# What Method is used for Projecting the Rauzy Fractal?

I am trying to construct the Rauzy Fractal (http://en.wikipedia.org/wiki/Rauzy_fractal), I have a Tribonacci word generator and have the stairs constructed but I can't seem to get the projection onto a 2D plane correct.

On the 4th slide of this: http://kmwww.fjfi.cvut.cz/jn08/slides/Thuswaldner.pdf they depict a bounding cube, my assumption was that I would project each point (x,y,z) onto (x',y') along the line (xMax, yMax, zMax)->(0,0,0). But they mention a Contracting Plane what does this terminology mean? Are all points projected along the same line or each to their own?

For this I am using the unit cube orthogonal projection matrix shown on the wiki: http://en.wikipedia.org/wiki/Orthographic_projection with Ortho(-1, 1, -1, 1, 1, -1) being my cube and (x/xMax, y/yMax, z/zMax) being my normalised point to be projected. I think I've got this part completely wrong. The result would agree...

Should I even be using the projection matrix?

Have a look at this paper by Sirvent and Wang. It's not elementary but it defines the process quite completely with a worked example. In particular, the contracting space $${\mathbb H}_c$$ is clearly defined. On slide 3 of the presentation, it simply says that $${\mathbb H}_c$$ is "generated by the eigenvectors of $$\beta$$ Galois conjugates". (Of course, it's a presentation so we could perhaps excuse the terseness.) The relevant part in the paper is the so called valuation map $$E$$ which accepts strings and returns complex numbers. The image of the orbit of the fixed word is exactly the Rauzy fractal.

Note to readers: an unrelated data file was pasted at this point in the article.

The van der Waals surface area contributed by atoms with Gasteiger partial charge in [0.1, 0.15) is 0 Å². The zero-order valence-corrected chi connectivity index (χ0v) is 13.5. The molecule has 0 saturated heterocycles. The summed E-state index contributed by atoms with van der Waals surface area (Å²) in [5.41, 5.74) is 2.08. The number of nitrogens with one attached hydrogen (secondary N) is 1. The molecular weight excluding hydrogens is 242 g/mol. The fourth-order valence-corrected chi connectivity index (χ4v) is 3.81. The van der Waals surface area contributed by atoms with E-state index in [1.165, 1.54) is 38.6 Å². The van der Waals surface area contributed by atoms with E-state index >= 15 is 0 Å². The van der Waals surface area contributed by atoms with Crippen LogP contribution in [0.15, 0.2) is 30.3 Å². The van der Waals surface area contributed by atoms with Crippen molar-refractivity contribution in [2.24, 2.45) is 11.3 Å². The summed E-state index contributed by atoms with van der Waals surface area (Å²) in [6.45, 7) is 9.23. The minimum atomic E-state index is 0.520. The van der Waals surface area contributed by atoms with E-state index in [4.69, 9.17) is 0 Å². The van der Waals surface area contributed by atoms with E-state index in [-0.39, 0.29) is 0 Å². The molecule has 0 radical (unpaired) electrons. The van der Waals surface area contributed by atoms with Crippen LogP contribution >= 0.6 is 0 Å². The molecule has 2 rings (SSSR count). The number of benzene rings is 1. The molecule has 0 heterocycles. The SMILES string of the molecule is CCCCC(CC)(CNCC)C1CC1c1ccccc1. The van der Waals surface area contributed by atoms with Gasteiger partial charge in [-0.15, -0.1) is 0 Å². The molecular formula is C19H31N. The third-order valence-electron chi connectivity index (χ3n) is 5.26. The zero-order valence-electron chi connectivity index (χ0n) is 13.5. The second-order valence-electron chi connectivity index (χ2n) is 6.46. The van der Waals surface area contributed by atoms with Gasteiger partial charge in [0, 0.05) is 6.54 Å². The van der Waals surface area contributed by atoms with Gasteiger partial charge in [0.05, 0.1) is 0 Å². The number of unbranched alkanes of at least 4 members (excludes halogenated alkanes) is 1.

Suppose, for example, that you're dealing with the substitution $$1\to 12, \: 2\to 13, \: 3\to 1.$$ This has incidence matrix $$\left( \begin{array}{ccc} 1 & 1 & 0 \\ 1 & 0 & 1 \\ 1 & 0 & 0 \\ \end{array} \right)$$ one of whose eigenvectors is approximately $$\omega = \langle \omega_1, \omega_2, \omega_3 \rangle =\langle -0.412 + 0.61 i, 0.223 - 1.12i, 1\rangle.$$ The complex conjugate of $$\omega$$ is also an eigenvector; the remaining eigenvector corresponds to a real eigenvalue and not relevant.

Given a finite word $$U$$ let $$|U|_i$$ denote the number of occurrences of the symbol $$i$$ in $$U$$. Then, according to equation 3 in the paper, the valuation $$E$$ is defined by $$E(U) = \sum_{i=1}^3 |U|_i \omega_i.$$ Note that the $$\omega_i$$s are simply the components of the vector $$\omega$$ and have complex values. So clearly, $$E(U)$$ is a complex number.

Now, the fixed word for this substitution starts something like so:

12131211213121213121121312131211213121213121121312112131212131211213121312112131212131


Of course, he first few terms of the orbit of this finite word under the shift operator are

12131211213121213121121312131211213121213121121312112131212131211213121312112131212131
2131211213121213121121312131211213121213121121312112131212131211213121312112131212131
131211213121213121121312131211213121213121121312112131212131211213121312112131212131
31211213121213121121312131211213121213121121312112131212131211213121312112131212131


If we apply the valuation map to each of these, we obtain points in the complex plane. If we start with a much longer approximation to the fixed word and perform the process for many points in the orbit, we get a good approximation to the rauzy fractal. We even obtain a decomposition of the rauzy fractal by examining those terms in the orbit starting with 1, 2, or 3.

That is exactly the process I used to generate the following: